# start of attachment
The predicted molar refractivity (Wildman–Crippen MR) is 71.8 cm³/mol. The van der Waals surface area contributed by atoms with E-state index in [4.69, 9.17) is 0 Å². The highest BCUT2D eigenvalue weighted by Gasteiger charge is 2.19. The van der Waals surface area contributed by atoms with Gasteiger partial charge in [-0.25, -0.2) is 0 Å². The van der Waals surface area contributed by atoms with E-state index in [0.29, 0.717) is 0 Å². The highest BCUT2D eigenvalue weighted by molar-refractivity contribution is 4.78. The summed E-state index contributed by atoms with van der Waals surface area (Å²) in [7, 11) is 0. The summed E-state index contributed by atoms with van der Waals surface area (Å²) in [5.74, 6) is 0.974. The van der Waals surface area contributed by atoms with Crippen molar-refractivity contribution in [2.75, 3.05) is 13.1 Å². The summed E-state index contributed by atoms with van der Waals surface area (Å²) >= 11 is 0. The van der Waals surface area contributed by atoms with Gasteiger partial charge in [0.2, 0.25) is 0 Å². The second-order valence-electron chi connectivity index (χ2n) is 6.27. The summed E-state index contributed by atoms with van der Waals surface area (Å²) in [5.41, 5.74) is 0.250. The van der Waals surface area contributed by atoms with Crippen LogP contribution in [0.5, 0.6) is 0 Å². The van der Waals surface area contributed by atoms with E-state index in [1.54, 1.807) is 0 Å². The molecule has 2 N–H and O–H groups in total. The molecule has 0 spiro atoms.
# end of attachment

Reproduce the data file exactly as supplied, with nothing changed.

The predicted molar refractivity (Wildman–Crippen MR) is 71.8 cm³/mol. The van der Waals surface area contributed by atoms with E-state index in [4.69, 9.17) is 0 Å². The highest BCUT2D eigenvalue weighted by Gasteiger charge is 2.19. The van der Waals surface area contributed by atoms with Gasteiger partial charge in [-0.25, -0.2) is 0 Å². The van der Waals surface area contributed by atoms with E-state index in [0.29, 0.717) is 0 Å². The highest BCUT2D eigenvalue weighted by molar-refractivity contribution is 4.78. The summed E-state index contributed by atoms with van der Waals surface area (Å²) in [7, 11) is 0. The summed E-state index contributed by atoms with van der Waals surface area (Å²) in [5.74, 6) is 0.974. The van der Waals surface area contributed by atoms with Crippen molar-refractivity contribution in [2.75, 3.05) is 13.1 Å². The summed E-state index contributed by atoms with van der Waals surface area (Å²) >= 11 is 0. The van der Waals surface area contributed by atoms with Gasteiger partial charge in [0.2, 0.25) is 0 Å². The second-order valence-electron chi connectivity index (χ2n) is 6.27. The summed E-state index contributed by atoms with van der Waals surface area (Å²) in [5.41, 5.74) is 0.250. The van der Waals surface area contributed by atoms with Crippen LogP contribution in [0.5, 0.6) is 0 Å². The van der Waals surface area contributed by atoms with E-state index in [1.54, 1.807) is 0 Å². The molecule has 2 N–H and O–H groups in total. The molecule has 0 spiro atoms.